WBS – Business & Operations Projects – Video

A critical part of your project plan is the work breakdown structure (WBS). The WBS for Business & Operations Projects is a lot more than a long list of tasks. It comes from a definition of the project scope which is the business benefit that the project will deliver. The project scope is stated as a metric, an acceptance criteria, and so is every component of the work breakdown structure. Those components are the deliverables, everything that’s required to deliver the business benefit. The aim of the WBS is to give crystal-clear assignments to people working on projects and give management clear checkpoints on progress. Every successful business and operations project also includes process changes in their organization. The WBS has to include the training that will increase the capability of the users. Finally, the WBS is structured with the particular methodology that the project will employ (waterfall, agile, iterative).  Main WBS – Work Breakdown Structure – Page

WBS Work Breakdown Structure

Dick Billows, PMP
Dick Billows, PMP
CEO 4pm.com
Dick’s Books on Amazon

WBS – Business and Operations Projects: Step One

The WBS is a decomposition of the project scope. You start by breaking down the scope into 4 to 7 major deliverables. Then you break down each of those major deliverables into smaller deliverables. You continue the process all the way down to tasks you will assign to the team members. To do this decomposition, you must define every task in the work breakdown structure with acceptance criteria. Those are the specific measures the customer or user will apply when deciding whether to accept the deliverable. An example of an acceptance criteria in a project for improving efficiency might be, “Project team members can complete their weekly timesheet in less than two minutes 90% of the time.” That defines a specific end result that you, as the project manager, will use in specifying user requirements and measuring team member performance.

WBS – Business and Operations Projects: Step Two

The WBS – Business & Operations Projects will show the methodology you will use on the project to produce the required deliverables. If you and the project sponsor have decided to use an agile methodology, the WBS will include multiple iterations in the creation of each deliverable. It would include time for the user to assess the result and change the specifications after each iteration. On the other hand, the classic waterfall project plan would include very detailed front end planning followed by execution of the plan.

WBS – Business and Operations Projects: Step Three

The WBS needs to specify the acceptance criteria for quality control and testing. Some testing tasks should include the number of transactions or samples that you will test. That ensures adequate time is estimated for the complete testing procedure. That includes any external testing of the deliverables during development or prior to acceptance. They should appear in the work breakdown structure to ensure enough hours of work for adequate testing and quality control are included in the schedule.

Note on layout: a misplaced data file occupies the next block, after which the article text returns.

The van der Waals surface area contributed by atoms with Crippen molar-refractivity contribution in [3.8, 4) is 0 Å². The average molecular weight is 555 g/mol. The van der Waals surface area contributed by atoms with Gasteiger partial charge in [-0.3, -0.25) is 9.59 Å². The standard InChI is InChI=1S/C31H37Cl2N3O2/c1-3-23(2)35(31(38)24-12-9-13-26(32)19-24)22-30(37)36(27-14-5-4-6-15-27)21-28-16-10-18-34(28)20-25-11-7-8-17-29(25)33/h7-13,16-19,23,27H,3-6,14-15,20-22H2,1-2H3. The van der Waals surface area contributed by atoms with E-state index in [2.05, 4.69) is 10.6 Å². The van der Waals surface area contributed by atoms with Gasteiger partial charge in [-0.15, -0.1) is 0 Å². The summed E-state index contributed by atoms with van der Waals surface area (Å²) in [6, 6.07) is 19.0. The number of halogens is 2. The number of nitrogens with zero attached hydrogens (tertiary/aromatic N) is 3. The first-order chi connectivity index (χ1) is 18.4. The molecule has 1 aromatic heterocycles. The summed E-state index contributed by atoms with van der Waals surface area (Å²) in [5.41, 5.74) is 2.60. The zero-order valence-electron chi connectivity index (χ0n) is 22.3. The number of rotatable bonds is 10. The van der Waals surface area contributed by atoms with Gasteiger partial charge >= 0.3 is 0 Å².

WBS – Business and Operations Projects: Step Four

Finally, if you know which team members will be doing the work on your project, it is a good practice to give them an opportunity to talk about the acceptance criteria for the deliverables they will be producing. Allowing team members to take part in defining the WBS entries and their acceptance criteria gives you two benefits. First, it sets up the estimating process so your team members become familiar with the tasks they’ll be asked to estimate. Second, their participation also gives you the benefit of the team members’ experience with similar projects. That’s an opportunity for you and the team members to identify problems very early in the process.

WBS – Business and Operations Projects: Summary

The aim of the WBS is to

  • give team members clear assignments that are deliverables
  • communicate the project methodology you’ll use to produce the deliverables
  • specify the acceptance criteria for quality control and testing
  • provide management with checkpoints on progress.


This sample lecture is from our online Project Management Basics course. It focuses on creating the work breakdown structure for small business projects. The focus is on creating a project plan and work breakdown structure that are tools for making clear, measurable assignments and tracking the team’s progress on those deliverables.

To learn more about designing a good WBS for Business & Operations projects, consider taking one of our online project management courses. You’ll learn at your pace with an expert project manager as your coach.

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Author: Dick Billows, PMP

Dick has more than 25 years of project and program management experience throughout the US and overseas. Dick was a partner in the 4th largest professional firm and a VP in a Fortune 200 company. He trained and developed 100's of project managers using his methodology. Dick is the author of 14 books, over 300 articles and director/producer of 90 short project management training videos. He and a team of 25 project managers work with client companies & students across the US and in Europe, South America, Asia and the Middle East. They have assisted over 300 organizations in improving their project performance. Books by Dick Billows, PMP are on Amazon.com